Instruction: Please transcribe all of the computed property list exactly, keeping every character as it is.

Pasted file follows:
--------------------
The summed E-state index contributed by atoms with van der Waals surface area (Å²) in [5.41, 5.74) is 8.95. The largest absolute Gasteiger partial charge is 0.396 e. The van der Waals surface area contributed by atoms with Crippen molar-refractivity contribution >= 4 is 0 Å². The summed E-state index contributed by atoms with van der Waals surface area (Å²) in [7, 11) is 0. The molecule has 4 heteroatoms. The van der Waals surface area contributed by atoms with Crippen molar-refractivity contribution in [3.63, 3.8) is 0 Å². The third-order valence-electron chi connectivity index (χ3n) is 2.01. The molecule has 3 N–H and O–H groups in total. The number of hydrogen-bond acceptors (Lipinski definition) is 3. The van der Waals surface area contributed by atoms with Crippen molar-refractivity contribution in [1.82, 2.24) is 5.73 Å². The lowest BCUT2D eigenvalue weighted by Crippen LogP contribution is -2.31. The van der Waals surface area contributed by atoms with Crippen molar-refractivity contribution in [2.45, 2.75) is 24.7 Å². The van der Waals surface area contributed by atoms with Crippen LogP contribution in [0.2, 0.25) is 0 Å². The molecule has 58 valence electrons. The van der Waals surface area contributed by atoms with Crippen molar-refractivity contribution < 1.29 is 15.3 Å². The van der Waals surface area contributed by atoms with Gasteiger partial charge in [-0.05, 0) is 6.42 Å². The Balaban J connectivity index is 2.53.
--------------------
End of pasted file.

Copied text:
The summed E-state index contributed by atoms with van der Waals surface area (Å²) in [5.41, 5.74) is 8.95. The largest absolute Gasteiger partial charge is 0.396 e. The van der Waals surface area contributed by atoms with Crippen molar-refractivity contribution >= 4 is 0 Å². The summed E-state index contributed by atoms with van der Waals surface area (Å²) in [7, 11) is 0. The molecule has 4 heteroatoms. The van der Waals surface area contributed by atoms with Crippen molar-refractivity contribution in [3.63, 3.8) is 0 Å². The third-order valence-electron chi connectivity index (χ3n) is 2.01. The molecule has 3 N–H and O–H groups in total. The number of hydrogen-bond acceptors (Lipinski definition) is 3. The van der Waals surface area contributed by atoms with Crippen molar-refractivity contribution in [1.82, 2.24) is 5.73 Å². The lowest BCUT2D eigenvalue weighted by Crippen LogP contribution is -2.31. The van der Waals surface area contributed by atoms with Crippen molar-refractivity contribution in [2.45, 2.75) is 24.7 Å². The van der Waals surface area contributed by atoms with Crippen LogP contribution in [0.2, 0.25) is 0 Å². The molecule has 58 valence electrons. The van der Waals surface area contributed by atoms with Crippen molar-refractivity contribution < 1.29 is 15.3 Å². The van der Waals surface area contributed by atoms with Gasteiger partial charge in [-0.05, 0) is 6.42 Å². The Balaban J connectivity index is 2.53.